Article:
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Book Review

A U.S.-Loving Irishman Comes Full Circle to Embrace His Roots

A SORT OF HOMECOMING, by Robert Cremins, W.W. Norton, $13.95, 304 pages

May 04, 2000|LIESL SCHILLINGER | SPECIAL TO THE TIMES

In New York or Los Angeles, if you want to be cool, you've got to wear Gucci and Dolce & Gabbana, know who Wim Wenders is, listen to the Velvet Underground and the Red Hot Chili Peppers, get invited to the right parties and be breezily conversant in drug nicknames. To anyone who watches MTV, this may seem obvious; what is less obvious is that the same things that signify cool here do so also in London, Dublin, Edinburgh, Paris and Berlin--and that for a self-respecting 20-ish European, going on a tear in Manhattan or Venice Beach is as necessary a rite of passage as losing one's virginity. There is only one approved brand of cool anymore, and its label reads "Made in the USA." This, at least, is what Tomas Iremonger, the deluded hero of Robert Cremins' funny and sharp first novel, "A Sort of Homecoming," seems to think.

Iremonger is such a prime specimen of blooming Gen-X Irish manhood that his emblematic face--which he conceitedly admires for its "flawless post-adolescent skin, sky-high cheekbones, young-god jaw, guilt-free eyes"--has been plastered across Ireland on a poster for the I.D.A.--the Industrial Development Authority, advertising "Ireland's Greatest Resource," young men like himself. But Iremonger resents his Irish origins and loathes the "heart-sinking familiarity" of his countrymen's faces.

As soon as his grandfather dies and leaves him some money, he buys a ticket from the Diaspora travel agency and exports himself across the ocean on an "anti-odyssey" of self-reinvention, intending to murder the pious, U2-loving leprechaun within. But when he returns to Dublin at Christmas, his Irish face confronts him in the I.D.A. poster by the baggage carousel--unchanged after six months and more familiar to his countrymen than to himself.

Iremonger's journey is a postmodern lit-crit student's fantasy. In his quest to remake himself abroad, he hoards every foreign talismanic name he can, hoping to use them as flints to spark charisma back home. But somehow, when he strikes them, they don't make the Irish peat catch fire. No matter how often he drops "Chelsea Hotel," "Tompkins Square Park," "Leonard Cohen" and "Andy Warhol," they don't lend their hot magic to the "Shelbourne Hotel," "Kells Cream Liqueur" or "Romy Dorgan, the Wall Street arbitrageur from Mayo." Iremonger stubbornly persists in arraying himself in transatlantic trappings. His Louis Vuitton suitcase with its stylin' Armani, Ralph Lauren and Hugo Boss threads was stolen in Vegas, but he still carries his fake half-Yank accent, his Gucci wallet, his Paul Smith socks and an $850 leather jacket from the West Village, which he calls "Nico" with precious swagger.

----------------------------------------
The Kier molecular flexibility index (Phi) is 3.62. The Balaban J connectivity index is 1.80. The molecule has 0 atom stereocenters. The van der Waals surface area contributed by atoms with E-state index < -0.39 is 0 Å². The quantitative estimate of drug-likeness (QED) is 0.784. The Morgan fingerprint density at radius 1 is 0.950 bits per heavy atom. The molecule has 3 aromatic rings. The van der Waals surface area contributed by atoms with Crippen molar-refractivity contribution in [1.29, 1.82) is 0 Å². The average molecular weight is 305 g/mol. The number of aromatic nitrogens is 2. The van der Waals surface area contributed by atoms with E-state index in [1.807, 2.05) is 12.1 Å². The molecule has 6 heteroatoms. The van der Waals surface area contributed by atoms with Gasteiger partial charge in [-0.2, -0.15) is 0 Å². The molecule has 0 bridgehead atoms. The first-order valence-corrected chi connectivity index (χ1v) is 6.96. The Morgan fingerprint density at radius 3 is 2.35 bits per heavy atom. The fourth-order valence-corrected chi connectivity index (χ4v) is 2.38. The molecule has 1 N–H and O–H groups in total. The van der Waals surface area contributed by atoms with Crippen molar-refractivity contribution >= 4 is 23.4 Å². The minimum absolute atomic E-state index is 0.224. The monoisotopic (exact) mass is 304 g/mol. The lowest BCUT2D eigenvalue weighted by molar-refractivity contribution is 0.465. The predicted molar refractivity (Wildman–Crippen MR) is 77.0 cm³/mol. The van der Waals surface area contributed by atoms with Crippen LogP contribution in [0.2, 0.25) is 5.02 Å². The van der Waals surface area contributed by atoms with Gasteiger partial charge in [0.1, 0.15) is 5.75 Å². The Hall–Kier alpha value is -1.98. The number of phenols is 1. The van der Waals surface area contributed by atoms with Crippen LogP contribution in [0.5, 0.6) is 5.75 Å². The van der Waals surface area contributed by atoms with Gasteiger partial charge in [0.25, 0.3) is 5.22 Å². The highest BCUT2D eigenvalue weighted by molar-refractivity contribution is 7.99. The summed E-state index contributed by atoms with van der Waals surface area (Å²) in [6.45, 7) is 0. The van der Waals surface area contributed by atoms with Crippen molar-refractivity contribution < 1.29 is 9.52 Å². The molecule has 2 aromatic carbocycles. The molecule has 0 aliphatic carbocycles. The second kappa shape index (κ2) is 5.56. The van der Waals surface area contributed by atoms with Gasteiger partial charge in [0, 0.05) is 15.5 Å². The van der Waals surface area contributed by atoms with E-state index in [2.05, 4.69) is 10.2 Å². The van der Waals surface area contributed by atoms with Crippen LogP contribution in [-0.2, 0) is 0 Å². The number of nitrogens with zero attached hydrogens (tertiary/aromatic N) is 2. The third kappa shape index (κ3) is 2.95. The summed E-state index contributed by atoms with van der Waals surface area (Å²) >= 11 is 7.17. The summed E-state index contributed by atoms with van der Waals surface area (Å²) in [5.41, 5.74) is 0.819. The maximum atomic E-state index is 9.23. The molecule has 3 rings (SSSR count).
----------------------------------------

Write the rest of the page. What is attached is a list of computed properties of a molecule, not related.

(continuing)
Posing and preening, knowing everything but that he knows nothing, Iremonger spends his holiday shunning his family and pretending not to notice that his old Dublin friends are shunning him. An ex-flame, Mainie Doyle, blows him off, and he ends up shaking a can for charity in a public square just to kill time, taking solace in the fact that his well-known face draws large donations. It is not until an ex-friend from Trinity beats him up and steals Nico that it dawns on Iremonger that nobody is impressed with him and, worse, that nobody even likes him. His scornful Dublin acquaintance suddenly acquires new allure. Iremonger had thought he was too cool for his country, but by the middle of Christmas vacation, even he begins to figure out that the reverse is true; Ireland is too cool for him. He finds himself longing for his missionary Uncle Columb (from the Latin for "dove") to rescue him and begins succumbing to the attractions of home, though he would never give his family the satisfaction of letting them know. When the time comes to leave Dublin, he suddenly finds he can't.

Critics in England have hailed Cremins as a new Martin Amis--the most coveted comparison that exists for Young Writers With Attitude across the Atlantic. Cremins' authorial control--his jazzy, sharp word riffs, his precise observation and his dark humor--mirror Amis', but he leaves out the ice kernel of misanthropy that lies at the heart of Amis' cold art; there is a soft center under the satisfyingly hard candy crunch of this book.

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